Collisions of Earth and Sky – Heidi Barr

Collisions of Earth and Sky: Connecting with Nature for Nourishment, Reflection, and Transformation by Heidi Barr
Published by Broadleaf Books on January 31, 2023
Genres: Non-Fiction, Christian Life
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Research indicates that spending time in a natural setting provides a plethora of benefits, from lower blood pressure to increased immunity to an enhanced sense of well-being and happiness. People who appreciate nature tend to experience more moments of joy and are more innovative. Being connected to nature helps us be more fully human and better planetary citizens. But the pace of our lives often leaves little room for connecting with nature, and our history of colonization complicates our relationship to the landscapes we inhabit.
Collisions of Earth and Sky is an invitation to live in a way that is attuned to nature, paying attention to what's going on inside ourselves and in the larger collective. Guided by wellness coach and poet Heidi Barr, it is a journey of self-inquiry for digging into our origins and roots, figuring out what it means to be a good community member--both to other humans and to our nonhuman neighbors--and integrating those truths and lessons so we can add to the healing of the world. Barr shows us a way to let nature be an ally in living well, offering hopeful inspiration to continue our own path of self-discovery.
A collection of reflections, poetry, and invitations to discovery, Collisions of Earth and Sky calls you to celebrate what it is to embrace wildness as an integral part of being fully alive.

As a young adult, I was never much for nature. Outdoors was what someone experienced as they walked between the building they were in and their vehicle. I think that’s the result of outdoors = work for a lot of my teenage years, particularly meaning sitting on a riding mower. Not exactly a great way of connecting with nature. My philosophy changed when I became a dad, escalated during COVID lockdowns, then hit its peak when I moved to the UK and lived within a walkable distance to both the local park, school, and nature reserve. I wouldn’t call myself one with nature quite yet, but the local children call me The Guy From the Park or [one of my children’s names] Dad.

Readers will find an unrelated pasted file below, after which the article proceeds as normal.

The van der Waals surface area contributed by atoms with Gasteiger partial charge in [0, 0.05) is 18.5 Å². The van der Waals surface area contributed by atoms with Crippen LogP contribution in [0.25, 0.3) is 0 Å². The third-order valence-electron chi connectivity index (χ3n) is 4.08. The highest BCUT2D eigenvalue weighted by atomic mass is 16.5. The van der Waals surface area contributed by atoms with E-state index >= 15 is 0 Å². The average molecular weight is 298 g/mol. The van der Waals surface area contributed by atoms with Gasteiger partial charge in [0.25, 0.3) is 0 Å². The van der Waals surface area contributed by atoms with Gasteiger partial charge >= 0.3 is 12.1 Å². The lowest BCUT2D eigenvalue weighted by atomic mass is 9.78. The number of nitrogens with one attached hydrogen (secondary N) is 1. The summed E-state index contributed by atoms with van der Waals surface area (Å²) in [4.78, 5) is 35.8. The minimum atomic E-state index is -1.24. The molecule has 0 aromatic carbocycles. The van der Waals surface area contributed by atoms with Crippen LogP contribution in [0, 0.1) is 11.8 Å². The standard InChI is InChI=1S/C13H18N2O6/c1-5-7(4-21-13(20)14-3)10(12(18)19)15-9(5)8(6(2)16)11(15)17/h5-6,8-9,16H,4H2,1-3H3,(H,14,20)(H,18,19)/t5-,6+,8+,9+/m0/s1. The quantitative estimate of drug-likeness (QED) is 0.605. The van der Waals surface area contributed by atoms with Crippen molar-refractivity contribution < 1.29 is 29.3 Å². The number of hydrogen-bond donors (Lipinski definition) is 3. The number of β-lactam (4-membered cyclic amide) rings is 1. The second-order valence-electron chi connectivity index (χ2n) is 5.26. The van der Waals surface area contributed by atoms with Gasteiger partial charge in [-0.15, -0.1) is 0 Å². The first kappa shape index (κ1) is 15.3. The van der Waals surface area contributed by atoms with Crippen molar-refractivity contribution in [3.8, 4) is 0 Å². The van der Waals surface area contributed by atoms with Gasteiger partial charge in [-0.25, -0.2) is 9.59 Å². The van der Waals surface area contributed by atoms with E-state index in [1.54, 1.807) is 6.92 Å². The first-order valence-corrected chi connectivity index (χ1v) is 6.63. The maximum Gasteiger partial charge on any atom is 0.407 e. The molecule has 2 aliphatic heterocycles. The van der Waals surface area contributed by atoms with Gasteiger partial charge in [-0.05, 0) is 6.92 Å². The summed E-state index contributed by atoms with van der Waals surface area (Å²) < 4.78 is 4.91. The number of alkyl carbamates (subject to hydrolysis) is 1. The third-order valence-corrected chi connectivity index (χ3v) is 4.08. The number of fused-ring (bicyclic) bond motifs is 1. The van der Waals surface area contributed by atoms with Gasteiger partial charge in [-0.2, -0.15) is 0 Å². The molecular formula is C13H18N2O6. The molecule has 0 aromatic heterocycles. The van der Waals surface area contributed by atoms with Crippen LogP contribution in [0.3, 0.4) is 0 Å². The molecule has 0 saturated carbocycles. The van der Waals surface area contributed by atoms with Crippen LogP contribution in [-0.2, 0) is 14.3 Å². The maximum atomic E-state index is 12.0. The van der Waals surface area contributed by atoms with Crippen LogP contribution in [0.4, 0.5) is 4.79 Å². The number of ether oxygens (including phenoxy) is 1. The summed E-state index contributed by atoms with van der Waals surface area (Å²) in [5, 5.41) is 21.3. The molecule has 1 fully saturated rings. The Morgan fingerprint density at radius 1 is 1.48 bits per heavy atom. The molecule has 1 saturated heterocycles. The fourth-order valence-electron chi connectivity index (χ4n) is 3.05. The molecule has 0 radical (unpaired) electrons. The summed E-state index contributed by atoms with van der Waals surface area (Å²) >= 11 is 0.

Collisions of Earth and Sky is a reflection on how to connect with the natural world. Not just nature as in the trees and grass and wildlife, but nature as the larger natural order of things separate from humankind’s technological impositions. Wellness coach and poet Heidi Barr leads the journey, using her own life and journey toward “rewilding” herself as the framework for the discussion about not losing the beauty of God’s creation amid the innovation, convenience, and distractions of our own creations.

Barr encourages readers to learn the history of the land on which they live, which for many means facing the realities of living on stolen and colonized land. Facing that reality can be difficult, and even those willing to do that often don’t know what to do past acknowledging that. One of the book’s most important statements is buried in a preface offering a land acknowledgement—and acknowledging the limitations of such an acknowledgment—while committing to donate half of all royalties to Indigenous-run organizations.

Other chapters of Collisions of Earth and Sky encourage readers to get in touch with their own histories and to understand the people and place you came from. I very much appreciated the chapter on “collaborating with age,” acknowledging the natural process of aging. Barr doesn’t so much map out a journey that one must follow but rather poetically invites readers to imagine what these things would look like for them. The narrative ebbs and flows, but the theme of simply connecting with the world around us remains paramount.

In a world increasingly connected, we are increasingly disconnected from both others and nature—and even ourselves. Collisions of Earth and Sky posits that returning to nature, slowing the pace of life, and developing a grounded sense of place will increase those connections. And as we heal our relationship with nature, we will heal our relationship with ourselves and with others. We can’t unring the bell of technology (nor should we), but Collisions of Earth and Sky suggests that nature isn’t something to progress away from but build back toward—and the result will be healthier people and a healthier world.